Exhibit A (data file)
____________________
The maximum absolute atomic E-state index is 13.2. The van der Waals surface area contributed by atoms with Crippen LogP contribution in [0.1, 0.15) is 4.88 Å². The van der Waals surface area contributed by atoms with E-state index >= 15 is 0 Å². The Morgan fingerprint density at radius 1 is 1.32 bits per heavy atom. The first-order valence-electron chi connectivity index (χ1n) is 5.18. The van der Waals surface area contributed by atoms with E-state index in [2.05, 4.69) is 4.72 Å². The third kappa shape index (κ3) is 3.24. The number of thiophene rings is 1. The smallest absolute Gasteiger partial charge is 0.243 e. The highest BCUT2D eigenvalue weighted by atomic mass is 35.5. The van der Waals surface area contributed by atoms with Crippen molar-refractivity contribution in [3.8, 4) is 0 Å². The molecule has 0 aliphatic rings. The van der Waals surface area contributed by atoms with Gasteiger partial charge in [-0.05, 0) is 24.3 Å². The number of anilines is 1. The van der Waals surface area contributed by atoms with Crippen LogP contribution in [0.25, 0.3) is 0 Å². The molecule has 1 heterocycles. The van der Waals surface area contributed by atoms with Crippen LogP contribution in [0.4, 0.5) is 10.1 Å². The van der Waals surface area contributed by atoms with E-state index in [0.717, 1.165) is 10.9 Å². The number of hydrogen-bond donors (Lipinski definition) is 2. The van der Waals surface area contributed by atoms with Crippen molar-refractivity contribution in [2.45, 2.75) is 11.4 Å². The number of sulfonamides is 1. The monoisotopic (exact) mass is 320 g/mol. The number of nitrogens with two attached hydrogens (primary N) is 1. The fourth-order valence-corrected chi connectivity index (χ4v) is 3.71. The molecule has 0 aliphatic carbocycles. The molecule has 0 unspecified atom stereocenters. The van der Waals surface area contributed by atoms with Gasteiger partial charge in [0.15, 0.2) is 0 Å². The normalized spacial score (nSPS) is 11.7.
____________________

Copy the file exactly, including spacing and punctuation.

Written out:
The maximum absolute atomic E-state index is 13.2. The van der Waals surface area contributed by atoms with Crippen LogP contribution in [0.1, 0.15) is 4.88 Å². The van der Waals surface area contributed by atoms with E-state index >= 15 is 0 Å². The Morgan fingerprint density at radius 1 is 1.32 bits per heavy atom. The first-order valence-electron chi connectivity index (χ1n) is 5.18. The van der Waals surface area contributed by atoms with E-state index in [2.05, 4.69) is 4.72 Å². The third kappa shape index (κ3) is 3.24. The number of thiophene rings is 1. The smallest absolute Gasteiger partial charge is 0.243 e. The highest BCUT2D eigenvalue weighted by atomic mass is 35.5. The van der Waals surface area contributed by atoms with Crippen molar-refractivity contribution in [3.8, 4) is 0 Å². The molecule has 0 aliphatic rings. The van der Waals surface area contributed by atoms with Gasteiger partial charge in [-0.05, 0) is 24.3 Å². The number of anilines is 1. The van der Waals surface area contributed by atoms with Crippen LogP contribution in [0.25, 0.3) is 0 Å². The molecule has 1 heterocycles. The van der Waals surface area contributed by atoms with Crippen LogP contribution in [0.4, 0.5) is 10.1 Å². The van der Waals surface area contributed by atoms with E-state index in [0.717, 1.165) is 10.9 Å². The number of hydrogen-bond donors (Lipinski definition) is 2. The van der Waals surface area contributed by atoms with Crippen molar-refractivity contribution in [2.45, 2.75) is 11.4 Å². The number of sulfonamides is 1. The monoisotopic (exact) mass is 320 g/mol. The number of nitrogens with two attached hydrogens (primary N) is 1. The fourth-order valence-corrected chi connectivity index (χ4v) is 3.71. The molecule has 0 aliphatic carbocycles. The molecule has 0 unspecified atom stereocenters. The van der Waals surface area contributed by atoms with Gasteiger partial charge in [0.15, 0.2) is 0 Å². The normalized spacial score (nSPS) is 11.7.